Putting the word “digital” in front of “knowledge” or in front of “liberal arts” begs a whole host of questions: How do digital technologies change the ways we produce, disseminate and consume knowledge? Does social media indeed have a democratizing effect, as many have suggested? What inequities has it unearthed or enhanced? How are virtual spaces helping to enliven (or disengage us from) physical spaces?
And, importantly, when we say “digital knowledge,” how can we see knowledge as acting also upon the digital? What is the role for educators in helping construct new pathways into, out of, and around the digital?
…consume and produce digital knowledge critically, ethically, and responsibly, as well as creatively adapt to emerging technology.
A Community of Practice
In Fall 2017, the Division of Teaching and Learning Technologies will gather together 6 – 10 UMW faculty and staff for a series of discussions and practical labs centering around Domain of One’s Own and this idea of “Digital Knowledge.” We will meet 7 times throughout the semester for two hours. The first hour will be dedicated to discussing historical, theoretical, and pedagogical foundations for our work together. Some of these will be chosen in advance, but many will be suggested by the group, allowing the trajectory of our conversation to emerge organically. During the second hour, we will work individually and in groups to design digital projects for a future course or educational experiences (with support from members of DTLT and the DKC).
A Continuing Cohort
Members of this faculty initiative will be paired with one or more instructional technology specialists in DTLT for continuing support of their project. They will have the opportunity to gather in the Spring to reflect on their work. And we will host a panel in late Spring 2018 as part of our series of Digital Liberal Arts events.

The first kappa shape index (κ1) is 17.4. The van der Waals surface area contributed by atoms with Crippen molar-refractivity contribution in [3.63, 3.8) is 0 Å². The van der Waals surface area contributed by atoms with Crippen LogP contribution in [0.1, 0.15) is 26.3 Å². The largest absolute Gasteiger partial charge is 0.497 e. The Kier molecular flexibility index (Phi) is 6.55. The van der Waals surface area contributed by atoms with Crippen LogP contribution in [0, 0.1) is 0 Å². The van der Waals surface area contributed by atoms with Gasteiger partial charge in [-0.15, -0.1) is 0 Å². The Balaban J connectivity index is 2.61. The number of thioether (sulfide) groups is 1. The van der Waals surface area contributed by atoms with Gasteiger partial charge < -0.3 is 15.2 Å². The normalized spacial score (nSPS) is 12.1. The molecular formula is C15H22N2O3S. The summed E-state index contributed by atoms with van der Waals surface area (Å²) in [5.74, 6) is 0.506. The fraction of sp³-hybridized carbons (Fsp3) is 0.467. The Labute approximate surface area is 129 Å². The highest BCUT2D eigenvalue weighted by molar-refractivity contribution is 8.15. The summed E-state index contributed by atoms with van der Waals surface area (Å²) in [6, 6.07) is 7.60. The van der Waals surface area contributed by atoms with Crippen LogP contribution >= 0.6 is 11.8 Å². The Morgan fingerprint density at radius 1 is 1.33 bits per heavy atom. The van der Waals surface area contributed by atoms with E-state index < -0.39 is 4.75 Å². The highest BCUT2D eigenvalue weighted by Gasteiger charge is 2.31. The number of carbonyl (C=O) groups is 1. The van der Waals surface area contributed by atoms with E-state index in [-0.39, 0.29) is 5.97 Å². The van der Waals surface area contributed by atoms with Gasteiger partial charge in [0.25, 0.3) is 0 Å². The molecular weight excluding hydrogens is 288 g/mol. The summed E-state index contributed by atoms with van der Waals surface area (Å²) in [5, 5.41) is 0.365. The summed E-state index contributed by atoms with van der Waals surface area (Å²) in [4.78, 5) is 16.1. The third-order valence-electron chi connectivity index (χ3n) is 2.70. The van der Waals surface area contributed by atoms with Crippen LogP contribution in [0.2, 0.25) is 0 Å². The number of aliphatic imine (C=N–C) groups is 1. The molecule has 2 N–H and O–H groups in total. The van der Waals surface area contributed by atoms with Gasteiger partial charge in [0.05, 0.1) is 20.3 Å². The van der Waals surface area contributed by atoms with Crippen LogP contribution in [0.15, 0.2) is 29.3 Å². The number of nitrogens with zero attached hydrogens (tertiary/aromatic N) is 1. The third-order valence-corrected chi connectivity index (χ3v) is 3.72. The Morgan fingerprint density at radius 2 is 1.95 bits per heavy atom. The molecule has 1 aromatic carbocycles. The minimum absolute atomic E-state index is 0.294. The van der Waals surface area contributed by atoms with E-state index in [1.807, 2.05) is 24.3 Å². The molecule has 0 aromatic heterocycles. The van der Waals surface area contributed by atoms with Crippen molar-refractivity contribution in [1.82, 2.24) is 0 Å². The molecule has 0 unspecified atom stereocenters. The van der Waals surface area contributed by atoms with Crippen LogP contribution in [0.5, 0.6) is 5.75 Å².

“The Big Uneasy: What’s Roiling the Liberal-Arts Campus?,” two short pieces by Dorothy Kim [link] [link], and Troy Paino’s Vision Statementfor UMW
“The Internet Map,” “Where the Internet Lives,” “How Is the Internet Changing the Way You Think?” (just pick 5 or so to read for yourself), “How the Internet Gets Inside Us,” “An Update on Brain Imaging Studies of Internet Gaming Disorder” by Aviv M. Weintsten (PDF)
Lora Taub-Pervizpour, “When Students Practice the Value of Voice” (a short taste of the kind of work Lora does), Lora Taub-Pervizpour, “Reclaiming the Web” (this is a longer talk Lora gave at the Domains conference — and the piece that inspired us to invite her here), Audrey Watters, “The Web We Need to Give Students” (this is one of my favorite pieces about Domain of One’s Own — many of you may have already read it, but I figured I’d add it to the list in case
January 17: Course as Composition
Lynda Barry, Syllabus, Sean Michael Morris, “Courses, Composition, Hybridity”
January 31: The Living Syllabus
Lynda Barry, Syllabus. Adam Hedebrink-Bruno, “Syllabus as Manifesto: A Critical Approach to Classroom Culture”
February 14: Cryptoparty
Citizenfour (available to rent on Amazon for $3.99), Femtechnet Guide to “Locking Down Your Digital Identity”, Edward Snowden Explains How to Reclaim Your Privacy
February 28: The Human Animal
Yuval Noah Harari, Sapiens Part 3: The Unification of Mankind, Podcast: Ezra Klein and Steven Pinker, “enlightenment values made this the best moment in human history,” Podcast: Ezra Klein and Yuval Harari, “AI, religion, and 60-day meditation retreats.”
March 14: Authenticity
Walter Benjamin, “The Work of Art in the Age of Mechanical Reproduction” bell hooks, From Teaching to Transgress
March 28: Assessment
Alfie Kohn, “The Case Against Grades”
Peter Elbow, “Ranking, Evaluating, Liking: Sorting Out Three Forms of Judgment”
Jesse Stommel, “How to Ungrade” (lots of links to more stuff in this one)
April 11: Digital Projects, Instructional Design, and Archiving
Adeline Koh, “Introducing Digital Humanities Work to Undergraduates: an Overview”
Hiie Saumaa and Michael Cennamo, “Creativity and the Power of Two”
Bergis Jules, “We’re All Bona Fide”